Thursday, May 30, 2024

NSW council de-amalgamation Bill passes Parliament

The NSW Government has today given councils and their communities the power to make decisions about their future with the Local Government Amendment (De-amalgamations) Bill 2024 passing both Houses of Parliament.

Minister for Local Government, Ron Hoenig (pictured) says the new legislation provides certainty to councils that have been left in limbo due to legal flaws within the Local Government Act.

“Today the NSW Labor Government has put an end to a disappointing chapter in local government history,” said Mr Hoenig.

“Councils and communities across the state have suffered for too long without a clear mechanism to undo the amalgamations that were forced upon them.

“This Bill rightly puts those decisions that directly affect communities back into their hands.

“It provides a legal pathway to achieve de-amalgamation whilst mandating robust engagement with the community throughout the entire process,” he said.

Under the Government’s new laws, councils seeking to demerge must work in close consultation with their community to ensure local democracy is enshrined throughout the entire process, the Minister said.

The new pathway will require councils to develop a robust business case for de-amalgamation with community input so that residents are adequately informed of potential implications upfront.

The business case should consider the impacts of de-amalgamation including financial ramifications, long-term strategic plans, and the capacity of new councils to deliver services.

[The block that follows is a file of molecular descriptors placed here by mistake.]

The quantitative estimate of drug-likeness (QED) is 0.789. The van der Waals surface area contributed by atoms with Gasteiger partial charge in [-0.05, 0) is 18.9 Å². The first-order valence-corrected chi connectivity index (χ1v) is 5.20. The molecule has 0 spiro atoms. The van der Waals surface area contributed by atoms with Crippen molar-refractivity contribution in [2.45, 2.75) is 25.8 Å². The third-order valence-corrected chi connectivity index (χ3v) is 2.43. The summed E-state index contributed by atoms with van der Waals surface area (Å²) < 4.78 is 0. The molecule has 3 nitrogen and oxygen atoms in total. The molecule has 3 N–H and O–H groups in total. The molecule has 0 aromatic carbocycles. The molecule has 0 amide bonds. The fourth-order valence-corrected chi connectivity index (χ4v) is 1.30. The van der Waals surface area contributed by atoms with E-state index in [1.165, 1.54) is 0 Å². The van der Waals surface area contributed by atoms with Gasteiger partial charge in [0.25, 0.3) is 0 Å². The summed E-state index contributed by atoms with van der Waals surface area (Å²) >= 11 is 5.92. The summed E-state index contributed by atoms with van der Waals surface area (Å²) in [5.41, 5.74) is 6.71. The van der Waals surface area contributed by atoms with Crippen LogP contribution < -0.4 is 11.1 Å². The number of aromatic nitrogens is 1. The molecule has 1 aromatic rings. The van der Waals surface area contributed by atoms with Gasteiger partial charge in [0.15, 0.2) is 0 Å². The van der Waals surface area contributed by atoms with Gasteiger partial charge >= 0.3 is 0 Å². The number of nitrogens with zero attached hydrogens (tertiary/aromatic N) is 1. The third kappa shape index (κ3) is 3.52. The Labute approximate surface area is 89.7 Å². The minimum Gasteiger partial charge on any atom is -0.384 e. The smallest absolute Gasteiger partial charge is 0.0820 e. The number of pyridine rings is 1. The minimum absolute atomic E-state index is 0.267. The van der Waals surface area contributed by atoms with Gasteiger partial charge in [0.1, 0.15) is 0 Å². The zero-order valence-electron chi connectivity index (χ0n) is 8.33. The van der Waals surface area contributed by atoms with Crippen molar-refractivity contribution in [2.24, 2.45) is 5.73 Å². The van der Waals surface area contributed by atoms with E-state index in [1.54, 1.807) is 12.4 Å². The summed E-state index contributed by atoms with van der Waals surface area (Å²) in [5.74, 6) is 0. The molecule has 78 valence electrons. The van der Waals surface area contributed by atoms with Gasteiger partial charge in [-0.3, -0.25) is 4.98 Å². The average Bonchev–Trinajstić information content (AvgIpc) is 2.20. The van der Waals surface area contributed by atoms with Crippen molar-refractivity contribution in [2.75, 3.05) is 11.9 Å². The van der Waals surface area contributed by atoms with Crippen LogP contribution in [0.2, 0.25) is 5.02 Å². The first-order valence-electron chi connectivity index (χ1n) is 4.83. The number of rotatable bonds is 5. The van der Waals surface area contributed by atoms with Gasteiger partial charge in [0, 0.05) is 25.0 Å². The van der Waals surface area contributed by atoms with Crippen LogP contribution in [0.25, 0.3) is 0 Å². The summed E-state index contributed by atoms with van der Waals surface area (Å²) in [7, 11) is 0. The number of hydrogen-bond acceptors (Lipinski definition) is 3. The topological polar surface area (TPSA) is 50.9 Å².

The Minister will then refer the business case to the Local Government Boundaries Commission for independent review and assessment.

If the Minister is satisfied by the Boundaries Commission’s recommendation a proposal is sound, a compulsory referendum may then be held to give the community the final say on whether they wish to de-amalgamate.

The majority of the community must support this vote for the demerger to proceed, said Minister Hoenig.

“This is to ensure communities understand the consequences and can make an informed decision about their future.”

“Whether that is to proceed down the path of de-amalgamation, or to get on with the job of providing for their community, this Bill delivers much-needed certainty,” he said.

The new legislation will also apply to any council that has been amalgamated, removing a provision that placed a 10-year period for councils to enact demerger proceedings.

It also provides for a mechanism for the Government to contribute to funding the costs of demergers incurred by councils. 

Following its passage through both Houses of Parliament, the Bill will be signed into law by the NSW Governor.

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